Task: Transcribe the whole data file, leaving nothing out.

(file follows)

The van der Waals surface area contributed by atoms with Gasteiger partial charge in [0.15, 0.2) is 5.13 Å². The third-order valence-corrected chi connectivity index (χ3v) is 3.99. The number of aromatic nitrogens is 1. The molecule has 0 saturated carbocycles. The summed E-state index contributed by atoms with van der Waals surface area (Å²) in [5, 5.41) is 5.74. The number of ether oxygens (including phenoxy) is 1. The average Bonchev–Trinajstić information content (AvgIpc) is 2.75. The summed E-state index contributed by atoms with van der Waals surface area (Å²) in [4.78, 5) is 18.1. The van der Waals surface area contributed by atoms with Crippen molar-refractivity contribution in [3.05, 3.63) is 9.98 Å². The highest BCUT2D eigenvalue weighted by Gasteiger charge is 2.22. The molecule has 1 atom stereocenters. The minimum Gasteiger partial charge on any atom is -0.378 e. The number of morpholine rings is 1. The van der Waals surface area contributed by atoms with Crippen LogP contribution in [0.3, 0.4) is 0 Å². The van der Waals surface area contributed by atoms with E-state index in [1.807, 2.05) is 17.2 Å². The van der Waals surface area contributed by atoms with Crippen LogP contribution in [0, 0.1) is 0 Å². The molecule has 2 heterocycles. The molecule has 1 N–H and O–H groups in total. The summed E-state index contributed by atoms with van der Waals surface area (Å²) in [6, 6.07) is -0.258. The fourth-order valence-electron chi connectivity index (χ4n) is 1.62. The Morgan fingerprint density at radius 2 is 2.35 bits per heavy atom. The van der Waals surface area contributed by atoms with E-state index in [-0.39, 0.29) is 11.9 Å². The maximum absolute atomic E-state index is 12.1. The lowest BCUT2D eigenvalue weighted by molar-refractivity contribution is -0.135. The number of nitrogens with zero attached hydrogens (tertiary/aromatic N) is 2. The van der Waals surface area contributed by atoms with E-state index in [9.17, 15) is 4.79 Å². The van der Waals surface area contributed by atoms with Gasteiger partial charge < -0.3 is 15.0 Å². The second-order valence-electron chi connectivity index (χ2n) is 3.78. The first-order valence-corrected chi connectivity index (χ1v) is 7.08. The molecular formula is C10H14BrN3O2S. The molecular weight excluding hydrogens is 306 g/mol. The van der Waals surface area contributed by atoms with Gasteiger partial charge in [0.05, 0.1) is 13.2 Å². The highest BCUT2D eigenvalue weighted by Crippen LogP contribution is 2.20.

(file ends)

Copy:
The van der Waals surface area contributed by atoms with Gasteiger partial charge in [0.15, 0.2) is 5.13 Å². The third-order valence-corrected chi connectivity index (χ3v) is 3.99. The number of aromatic nitrogens is 1. The molecule has 0 saturated carbocycles. The summed E-state index contributed by atoms with van der Waals surface area (Å²) in [5, 5.41) is 5.74. The number of ether oxygens (including phenoxy) is 1. The average Bonchev–Trinajstić information content (AvgIpc) is 2.75. The summed E-state index contributed by atoms with van der Waals surface area (Å²) in [4.78, 5) is 18.1. The van der Waals surface area contributed by atoms with Crippen molar-refractivity contribution in [3.05, 3.63) is 9.98 Å². The highest BCUT2D eigenvalue weighted by Gasteiger charge is 2.22. The molecule has 1 atom stereocenters. The minimum Gasteiger partial charge on any atom is -0.378 e. The number of morpholine rings is 1. The van der Waals surface area contributed by atoms with Crippen LogP contribution in [0.3, 0.4) is 0 Å². The van der Waals surface area contributed by atoms with E-state index in [1.807, 2.05) is 17.2 Å². The van der Waals surface area contributed by atoms with Crippen LogP contribution in [0, 0.1) is 0 Å². The molecule has 2 heterocycles. The molecule has 1 N–H and O–H groups in total. The summed E-state index contributed by atoms with van der Waals surface area (Å²) in [6, 6.07) is -0.258. The fourth-order valence-electron chi connectivity index (χ4n) is 1.62. The Morgan fingerprint density at radius 2 is 2.35 bits per heavy atom. The van der Waals surface area contributed by atoms with E-state index in [-0.39, 0.29) is 11.9 Å². The maximum absolute atomic E-state index is 12.1. The lowest BCUT2D eigenvalue weighted by molar-refractivity contribution is -0.135. The number of nitrogens with zero attached hydrogens (tertiary/aromatic N) is 2. The van der Waals surface area contributed by atoms with E-state index in [9.17, 15) is 4.79 Å². The van der Waals surface area contributed by atoms with Gasteiger partial charge < -0.3 is 15.0 Å². The second-order valence-electron chi connectivity index (χ2n) is 3.78. The first-order valence-corrected chi connectivity index (χ1v) is 7.08. The molecular formula is C10H14BrN3O2S. The molecular weight excluding hydrogens is 306 g/mol. The van der Waals surface area contributed by atoms with Gasteiger partial charge in [0.05, 0.1) is 13.2 Å². The highest BCUT2D eigenvalue weighted by Crippen LogP contribution is 2.20.